Children and adults at risk of permanent hearing loss due to repeated exposure to loud music would turn down the sound or use ear protection if told to do so by a health care professional, a new Vanderbilt study performed in conjunction with MTV.com shows. The study "Intentional Exposure to Loud Music: The 2nd MTV.com Survey Reveals an Opportunity to Educate," from Vanderbilt's Roland Eavey, M.D., is being released today in the "Journal of Pediatrics".
Eavey conducted the research in 2007 while working at Massachusetts Eye and Ear Infirmary at Harvard; it is a follow-up to his groundbreaking 2002 MTV survey. "Hearing loss is so prevalent that it has become the norm," said Eavey, director of the Vanderbilt Bill Wilkerson Center and chair of the Department of Otolaryngology.
"We know where we are headed; it would be a miracle if we don't wind up with problems later on. Studies show that 90 percent of males age 60 and over now have hearing loss." Nearly half of 2,500 MTV.com respondents experienced symptoms such as tinnitus or hearing loss after loud music exposure and hearing loss was considered a problem by 32 percent of respondents.
Eavey's study found the media as the most informative source about prevention of potential hearing loss and the health care community as the least likely source, even though respondents said they would change behavior if a health care professional alerted them to the problem. "Since our last study we have learned that enough people still are not yet aware, but that more are becoming aware, especially through the help of the media," Eavey said.
"We have learned that the audience does use public health behaviors like sunscreen, designated drivers and seatbelts and that the health care community is the least likely source of informing patients about hearing loss, so we have an excellent opportunity to start educating patients."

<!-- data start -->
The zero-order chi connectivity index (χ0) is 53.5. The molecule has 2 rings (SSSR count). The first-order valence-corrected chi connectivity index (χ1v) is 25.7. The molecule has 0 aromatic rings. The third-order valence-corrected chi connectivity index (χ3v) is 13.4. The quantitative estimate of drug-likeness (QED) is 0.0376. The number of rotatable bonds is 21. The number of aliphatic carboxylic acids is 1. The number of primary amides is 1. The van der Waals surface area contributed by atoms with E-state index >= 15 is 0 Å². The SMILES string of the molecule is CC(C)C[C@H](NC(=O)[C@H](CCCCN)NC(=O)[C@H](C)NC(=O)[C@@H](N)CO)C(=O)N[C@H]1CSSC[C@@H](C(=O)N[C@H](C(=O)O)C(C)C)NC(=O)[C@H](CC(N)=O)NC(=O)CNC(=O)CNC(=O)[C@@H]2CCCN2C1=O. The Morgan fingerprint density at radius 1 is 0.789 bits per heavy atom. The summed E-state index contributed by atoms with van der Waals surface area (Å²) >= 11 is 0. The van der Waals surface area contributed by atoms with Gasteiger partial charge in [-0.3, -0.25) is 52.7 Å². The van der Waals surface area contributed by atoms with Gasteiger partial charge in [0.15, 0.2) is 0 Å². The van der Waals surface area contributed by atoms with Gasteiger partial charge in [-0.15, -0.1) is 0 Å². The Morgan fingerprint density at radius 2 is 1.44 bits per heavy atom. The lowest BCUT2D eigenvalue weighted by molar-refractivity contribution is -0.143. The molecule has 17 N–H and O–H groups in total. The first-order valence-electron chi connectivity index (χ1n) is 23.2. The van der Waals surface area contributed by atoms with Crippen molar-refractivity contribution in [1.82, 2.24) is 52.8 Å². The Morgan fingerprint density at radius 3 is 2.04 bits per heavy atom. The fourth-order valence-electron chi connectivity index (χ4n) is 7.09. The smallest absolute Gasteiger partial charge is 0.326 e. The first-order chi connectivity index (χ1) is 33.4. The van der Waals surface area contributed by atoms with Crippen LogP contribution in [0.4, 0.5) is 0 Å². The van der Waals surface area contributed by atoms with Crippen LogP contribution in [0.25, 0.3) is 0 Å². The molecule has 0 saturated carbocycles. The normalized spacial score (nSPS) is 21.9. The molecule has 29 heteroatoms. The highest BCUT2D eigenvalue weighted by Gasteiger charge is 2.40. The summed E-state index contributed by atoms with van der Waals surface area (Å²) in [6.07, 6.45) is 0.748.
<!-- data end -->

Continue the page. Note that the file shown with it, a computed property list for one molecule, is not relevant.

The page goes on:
As a health care provider, Eavey suggests alerting patients that "hearing loss from excessive sound volume is preventable ... and once it happens, the loss is permanent and cannot be reversed. Even hearing aids might not help that type of hearing loss and the ringing of the ears that can occur."
Seventy-five percent of respondents owned an MP3 player, with 24 percent listening to their music player for more than 15 hours a week. Nearly half of the respondents said they use their player at 75 percent to 100 percent of its maximum volume capacity, which exceeds government regulations for occupational sound levels.
If external sounds such as subway noise or street traffic compete with the music, then the volume is turned up even higher, according to 89 percent of persons surveyed.
"It is kind of like the bus is heading down towards the brick wall and you can see that the crash is going to come. Do you need to show that the bus crashed into the wall before you can report this? You either have to move the bus or push that wall way back. So that's what we are trying to do," Eavey said.
"We are starting off with a baseline of people from our last study who are now getting elderly, and who didn't have MP3 players, who now have hearing loss."
Written by Jerry Jones from Vanderbilt